“Slumdog Millionaire”: A vibrant drama in which a Mumbai street kid (Dev Patel), suspected of cheating on a TV quiz show, tells his incredible life story to the police. Director Danny Boyle’s sweeping panorama, though harrowing, stresses the dignity of the underprivileged and the primacy of spiritual values (A-III, R).
“Son of Rambow”: A touching chronicle about the unlikely friendship between a reserved schoolboy and a rambunctious fellow student as they collaborate on a homemade sequel to “Rambo.” Writer-director Garth Jennings’ warmly humorous film affirms faith as well as friendship (A-III, PG-13).
“The Visitor”: A sensitive drama in which a repressed professor (Richard Jenkins) discovers a couple of undocumented aliens unwittingly squatting in his long-vacant apartment. Writer-director Tom McCarthy’s affecting film makes its political point with intelligence, subtle humour and compassion (A-III, PG-13).
“WALL-E”: A deeply touching animated futuristic fable about a soulful-eyed robot. Director Andrew Stanton mixes sharp humour, honest sentiment and potent romance with a timely environmental warning (A-I, G).
And in the honorable mention category: “Boy A” (A-III, R); “The Boy in the Striped Pajamas” (A-II, PG-13); “The Counterfeiters” (“Die Fälscher”) (A-III, R); “Frost/Nixon” (A-III, R); “Frozen River” (A-III, R); “Last Chance Harvey” (A-III, PG-13); “The Longshots” (A-II, PG); “Miracle at St. Anna” (A-III, R); and “Under the Same Moon” (“La Misma Luna”) (A-III, PG-13).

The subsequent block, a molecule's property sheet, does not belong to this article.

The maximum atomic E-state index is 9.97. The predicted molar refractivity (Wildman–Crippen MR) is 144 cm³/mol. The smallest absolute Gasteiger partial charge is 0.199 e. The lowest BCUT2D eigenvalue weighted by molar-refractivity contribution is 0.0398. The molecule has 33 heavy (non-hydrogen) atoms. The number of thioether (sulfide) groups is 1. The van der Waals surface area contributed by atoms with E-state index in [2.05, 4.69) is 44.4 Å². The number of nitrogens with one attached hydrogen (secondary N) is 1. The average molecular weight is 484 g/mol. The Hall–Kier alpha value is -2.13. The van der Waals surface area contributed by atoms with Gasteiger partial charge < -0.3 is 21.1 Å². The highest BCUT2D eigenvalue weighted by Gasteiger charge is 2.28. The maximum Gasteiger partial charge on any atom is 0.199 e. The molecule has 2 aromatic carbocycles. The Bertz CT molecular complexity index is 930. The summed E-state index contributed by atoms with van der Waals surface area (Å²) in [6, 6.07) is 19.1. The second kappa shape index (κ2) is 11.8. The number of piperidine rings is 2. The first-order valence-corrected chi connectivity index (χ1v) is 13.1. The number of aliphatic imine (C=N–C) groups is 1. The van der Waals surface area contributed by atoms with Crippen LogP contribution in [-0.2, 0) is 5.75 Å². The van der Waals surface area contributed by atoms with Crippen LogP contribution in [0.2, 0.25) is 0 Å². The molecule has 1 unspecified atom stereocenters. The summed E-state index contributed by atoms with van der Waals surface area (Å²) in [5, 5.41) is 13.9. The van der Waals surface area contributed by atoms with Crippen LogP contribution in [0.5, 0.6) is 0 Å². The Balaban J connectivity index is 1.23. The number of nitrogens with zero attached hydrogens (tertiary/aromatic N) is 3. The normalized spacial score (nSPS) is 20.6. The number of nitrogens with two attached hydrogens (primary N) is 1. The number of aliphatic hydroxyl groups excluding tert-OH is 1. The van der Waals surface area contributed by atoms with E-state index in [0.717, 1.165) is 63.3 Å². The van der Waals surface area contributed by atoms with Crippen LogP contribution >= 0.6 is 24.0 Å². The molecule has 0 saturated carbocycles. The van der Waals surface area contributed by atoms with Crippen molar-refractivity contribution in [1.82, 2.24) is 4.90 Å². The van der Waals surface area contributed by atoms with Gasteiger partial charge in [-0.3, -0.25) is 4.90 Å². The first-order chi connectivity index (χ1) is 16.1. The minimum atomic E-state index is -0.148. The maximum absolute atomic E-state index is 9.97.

The top 10 family films (also in alphabetical order) are:
“Bolt”: Disney’s cute animated tale about the sheltered canine star of a TV show (voice of John Travolta) who learns to cope with the real world. Directors Chris Williams and Byron Howard’s endearing adventure sees its hero learning to believe in himself and discovering the value of friendship and teamwork (A-I, PG).
“The Chronicles of Narnia: Prince Caspian”: The second film in C.S. Lewis’ series has the children returning to Narnia to help the title character (Ben Barnes) stage a revolt. Director and co-writer Andrew Adamson’s faithful adaptation makes robust entertainment (A-II, PG).
“City of Ember”: An imaginative futuristic tale about a doomed underground city and a brave girl who tries to discover the secret way out. With a clever production design and a cast that includes Bill Murray, director Gil Kenan’s film imparts good values and makes suitable entertainment for all but the youngest viewers (A-I, PG).
“Dr. Seuss’ Horton Hears a Who”: An enchanting animated adaptation of the classic book about a warmhearted elephant (voice of Jim Carrey) who discovers that a speck of dust is home to the microscopic town of Who-ville. The film, co-directed by Jimmy Hayward and Steve Martino, promotes excellent values (A-I, G).